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Re: [mythsoc] Re: _Reading The Lord of the Rings_

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  • Carl F. Hostetter
    ... Amen! This is why I always put theory in this sense in scare- quotes. It is tomy mind really rather the _opposite_ of theory, proper, since it forces the
    Message 1 of 10 , Mar 16, 2006
      On Mar 16, 2006, at 4:08 PM, David Bratman wrote:

      > This is because they start with the theory used to study, rather
      > than the literature being studied.

      Amen! This is why I always put "theory" in this sense in scare-
      quotes. It is tomy mind really rather the _opposite_ of theory,
      proper, since it forces the available evidence to fit the explanation
      it offers, rather than presenting an explanation of the evidence
      derived from that evidence.
    • Stolzi
      ... From: Carl F. Hostetter ... Seems like she s spelling her name wrong. Diamond Proudbrook
      Message 2 of 10 , Mar 16, 2006
        ----- Original Message -----
        From: "Carl F. Hostetter" <Aelfwine@...>

        >
        > Saxey

        Seems like she's spelling her name wrong.

        Diamond Proudbrook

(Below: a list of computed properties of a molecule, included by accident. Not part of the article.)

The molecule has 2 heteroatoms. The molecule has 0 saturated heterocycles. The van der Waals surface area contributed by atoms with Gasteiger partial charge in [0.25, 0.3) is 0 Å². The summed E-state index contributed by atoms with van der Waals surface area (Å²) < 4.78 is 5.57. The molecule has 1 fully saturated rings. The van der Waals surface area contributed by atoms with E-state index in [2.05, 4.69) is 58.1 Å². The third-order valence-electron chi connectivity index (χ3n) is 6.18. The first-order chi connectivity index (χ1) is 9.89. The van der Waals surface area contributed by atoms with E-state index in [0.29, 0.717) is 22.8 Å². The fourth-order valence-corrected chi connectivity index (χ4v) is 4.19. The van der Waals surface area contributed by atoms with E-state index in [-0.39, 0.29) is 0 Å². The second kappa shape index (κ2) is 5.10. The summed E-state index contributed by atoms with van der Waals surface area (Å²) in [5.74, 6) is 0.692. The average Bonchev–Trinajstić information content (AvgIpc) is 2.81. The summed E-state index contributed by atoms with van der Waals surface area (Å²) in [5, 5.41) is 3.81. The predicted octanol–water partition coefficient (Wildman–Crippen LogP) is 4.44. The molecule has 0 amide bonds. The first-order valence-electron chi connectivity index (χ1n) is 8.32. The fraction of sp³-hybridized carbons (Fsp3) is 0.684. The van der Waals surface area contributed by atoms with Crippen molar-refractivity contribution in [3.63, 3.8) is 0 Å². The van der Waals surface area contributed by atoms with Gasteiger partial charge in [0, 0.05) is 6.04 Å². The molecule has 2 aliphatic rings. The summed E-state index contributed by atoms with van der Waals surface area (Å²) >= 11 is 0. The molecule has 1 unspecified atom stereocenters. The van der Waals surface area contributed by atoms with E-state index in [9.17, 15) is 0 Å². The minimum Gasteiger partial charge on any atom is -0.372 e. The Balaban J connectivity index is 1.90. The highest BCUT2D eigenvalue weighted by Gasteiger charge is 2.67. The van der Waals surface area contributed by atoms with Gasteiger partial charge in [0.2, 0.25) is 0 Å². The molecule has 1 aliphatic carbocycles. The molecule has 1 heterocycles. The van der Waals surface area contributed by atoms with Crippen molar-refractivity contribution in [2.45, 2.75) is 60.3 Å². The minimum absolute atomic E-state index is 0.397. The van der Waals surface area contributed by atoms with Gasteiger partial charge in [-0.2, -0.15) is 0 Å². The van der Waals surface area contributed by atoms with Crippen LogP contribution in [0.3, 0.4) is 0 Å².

• Walter Padgett
        ... Procrustean! [Non-text portions of this message have been removed]
        Message 3 of 10 , Mar 16, 2006
          On 3/16/06, Croft, Janet B. <jbcroft@...> wrote:
          >
          >
          > something that tries to squeeze it into a critical box where it really
          > doesn't belong, with odd bits hanging over the edges or chopped off if
          > they don't fit.
          >


          Procrustean!


          [Non-text portions of this message have been removed]
        • David Bratman
          There are ways in which it can be appropriate to study a work of literature through the lens of a critical theory that doesn t quite fit. One can - instead of
          Message 4 of 10 , Mar 16, 2006
            There are ways in which it can be appropriate to study a work of literature through the lens of a critical theory that doesn't quite fit. One can - instead of trying to make the book fit the theory, be engaged in the project of finding out just how far the book fits the theory, and why it doesn't fit any farther than it does, or to see what sort of things arise if you look at it that way, without trying to claim that this is the actual meaning. Or, one can study the theory itself, to see which books do and do not fit it.

            Some studies of Tolkien roughly meet this description. Randal Helms's Freudian interpretation of The Hobbit, though he takes it more seriously than an ideal enquirer would, is essentially an exercise to see how well a Freudian interpretation fits. And Brian Attebery studies some theories of fantasy that other books fit to see why The Lord of the Rings doesn't - though he's mostly critiquing critics who try to make it fit, and then get cross at Tolkien when it doesn't.

            David Bratman
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